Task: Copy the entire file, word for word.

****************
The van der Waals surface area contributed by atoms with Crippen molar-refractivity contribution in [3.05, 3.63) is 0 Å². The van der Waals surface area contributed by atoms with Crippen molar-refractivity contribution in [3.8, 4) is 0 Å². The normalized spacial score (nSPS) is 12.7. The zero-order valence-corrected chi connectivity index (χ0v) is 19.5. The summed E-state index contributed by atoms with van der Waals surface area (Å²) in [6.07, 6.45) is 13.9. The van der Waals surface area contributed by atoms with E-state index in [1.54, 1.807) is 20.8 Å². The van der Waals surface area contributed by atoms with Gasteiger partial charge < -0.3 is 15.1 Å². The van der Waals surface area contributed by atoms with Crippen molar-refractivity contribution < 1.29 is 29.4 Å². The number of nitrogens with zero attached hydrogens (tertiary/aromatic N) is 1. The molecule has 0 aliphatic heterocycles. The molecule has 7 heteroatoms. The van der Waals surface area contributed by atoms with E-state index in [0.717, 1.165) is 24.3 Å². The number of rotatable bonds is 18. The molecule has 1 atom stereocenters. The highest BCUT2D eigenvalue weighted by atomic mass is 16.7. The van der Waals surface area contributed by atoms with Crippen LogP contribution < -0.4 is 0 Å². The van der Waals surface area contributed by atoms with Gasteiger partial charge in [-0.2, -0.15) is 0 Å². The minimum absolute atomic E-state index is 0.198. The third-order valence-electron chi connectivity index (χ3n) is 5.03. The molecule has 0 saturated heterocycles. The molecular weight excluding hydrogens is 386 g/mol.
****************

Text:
The van der Waals surface area contributed by atoms with Crippen molar-refractivity contribution in [3.05, 3.63) is 0 Å². The van der Waals surface area contributed by atoms with Crippen molar-refractivity contribution in [3.8, 4) is 0 Å². The normalized spacial score (nSPS) is 12.7. The zero-order valence-corrected chi connectivity index (χ0v) is 19.5. The summed E-state index contributed by atoms with van der Waals surface area (Å²) in [6.07, 6.45) is 13.9. The van der Waals surface area contributed by atoms with E-state index in [1.54, 1.807) is 20.8 Å². The van der Waals surface area contributed by atoms with Gasteiger partial charge < -0.3 is 15.1 Å². The van der Waals surface area contributed by atoms with Crippen molar-refractivity contribution < 1.29 is 29.4 Å². The number of nitrogens with zero attached hydrogens (tertiary/aromatic N) is 1. The molecule has 0 aliphatic heterocycles. The molecule has 7 heteroatoms. The van der Waals surface area contributed by atoms with E-state index in [0.717, 1.165) is 24.3 Å². The number of rotatable bonds is 18. The molecule has 1 atom stereocenters. The highest BCUT2D eigenvalue weighted by atomic mass is 16.7. The van der Waals surface area contributed by atoms with Crippen LogP contribution < -0.4 is 0 Å². The van der Waals surface area contributed by atoms with Gasteiger partial charge in [-0.2, -0.15) is 0 Å². The minimum absolute atomic E-state index is 0.198. The third-order valence-electron chi connectivity index (χ3n) is 5.03. The molecule has 0 saturated heterocycles. The molecular weight excluding hydrogens is 386 g/mol.